A Method to Assess and Argue for Practical Significance in Software Engineering
Journal article, 2021
A key goal of empirical research in software engineering is to assess practical significance, which answers whether the observed effects of some compared treatments show a relevant difference in practice in realistic scenarios. Even though plenty of standard techniques exist to assess statistical significance, connecting it to practical significance is not straightforward or routinely done; indeed, only a few empirical studies in software engineering assess practical significance in a principled and systematic way. In this paper, we argue that Bayesian data analysis provides suitable tools to assess practical significance rigorously. We demonstrate our claims in a case study comparing different test techniques. The case study's data was previously analyzed (Afzal et al., 2015) using standard techniques focusing on statistical significance. Here, we build a multilevel model of the same data, which we fit and validate using Bayesian techniques. Our method is to apply cumulative prospect theory on top of the statistical model to quantitatively connect our statistical analysis output to a practically meaningful context. This is then the basis both for assessing and arguing for practical significance. Our study demonstrates that Bayesian analysis provides a technically rigorous yet practical framework for empirical software engineering. A substantial side effect is that any uncertainty in the underlying data will be propagated through the statistical model, and its effects on practical significance are made clear. Thus, in combination with cumulative prospect theory, Bayesian analysis supports seamlessly assessing practical significance in an empirical software engineering context, thus potentially clarifying and extending the relevance of research for practitioners.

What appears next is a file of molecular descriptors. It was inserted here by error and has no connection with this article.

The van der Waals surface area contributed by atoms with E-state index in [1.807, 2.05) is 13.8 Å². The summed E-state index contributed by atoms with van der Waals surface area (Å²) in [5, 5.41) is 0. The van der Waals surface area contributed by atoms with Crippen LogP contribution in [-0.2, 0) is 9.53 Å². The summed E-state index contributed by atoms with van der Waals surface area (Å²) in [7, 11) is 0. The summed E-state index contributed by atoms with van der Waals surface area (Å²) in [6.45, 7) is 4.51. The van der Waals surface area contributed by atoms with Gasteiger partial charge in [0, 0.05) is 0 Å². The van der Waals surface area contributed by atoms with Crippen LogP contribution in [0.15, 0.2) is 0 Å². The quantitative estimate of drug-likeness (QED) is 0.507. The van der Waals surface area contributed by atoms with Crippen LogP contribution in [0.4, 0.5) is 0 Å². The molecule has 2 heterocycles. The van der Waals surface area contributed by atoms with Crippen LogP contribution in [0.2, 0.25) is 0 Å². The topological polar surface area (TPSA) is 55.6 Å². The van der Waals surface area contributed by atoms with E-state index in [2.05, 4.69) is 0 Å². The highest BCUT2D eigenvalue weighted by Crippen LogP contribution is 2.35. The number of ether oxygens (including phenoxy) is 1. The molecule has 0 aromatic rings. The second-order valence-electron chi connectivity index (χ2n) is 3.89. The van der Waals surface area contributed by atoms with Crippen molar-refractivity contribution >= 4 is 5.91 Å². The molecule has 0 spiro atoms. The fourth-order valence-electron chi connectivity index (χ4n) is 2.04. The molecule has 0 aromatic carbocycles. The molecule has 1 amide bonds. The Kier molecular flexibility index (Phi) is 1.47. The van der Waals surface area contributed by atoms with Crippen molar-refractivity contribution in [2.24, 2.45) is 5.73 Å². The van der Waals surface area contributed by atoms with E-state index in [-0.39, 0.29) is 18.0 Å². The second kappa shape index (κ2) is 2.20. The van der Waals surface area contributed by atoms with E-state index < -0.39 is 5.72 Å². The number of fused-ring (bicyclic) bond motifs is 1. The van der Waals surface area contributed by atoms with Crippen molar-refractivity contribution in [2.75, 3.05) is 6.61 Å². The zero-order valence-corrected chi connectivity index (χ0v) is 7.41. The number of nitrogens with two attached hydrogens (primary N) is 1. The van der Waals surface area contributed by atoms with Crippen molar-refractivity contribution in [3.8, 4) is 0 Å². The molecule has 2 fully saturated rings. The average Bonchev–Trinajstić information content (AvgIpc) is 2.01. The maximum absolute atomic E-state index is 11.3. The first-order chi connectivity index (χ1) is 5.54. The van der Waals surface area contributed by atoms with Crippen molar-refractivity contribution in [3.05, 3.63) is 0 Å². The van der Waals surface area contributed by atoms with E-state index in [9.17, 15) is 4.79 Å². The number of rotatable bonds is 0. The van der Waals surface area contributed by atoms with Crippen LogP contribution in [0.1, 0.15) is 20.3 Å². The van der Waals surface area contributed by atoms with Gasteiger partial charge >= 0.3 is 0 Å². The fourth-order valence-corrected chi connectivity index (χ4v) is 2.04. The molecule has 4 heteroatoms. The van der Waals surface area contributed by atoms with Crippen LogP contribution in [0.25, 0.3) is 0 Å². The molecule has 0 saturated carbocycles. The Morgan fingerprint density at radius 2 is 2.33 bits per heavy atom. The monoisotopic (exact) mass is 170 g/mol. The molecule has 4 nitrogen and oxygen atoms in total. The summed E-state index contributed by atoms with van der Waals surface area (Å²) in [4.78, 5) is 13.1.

empirical software engineering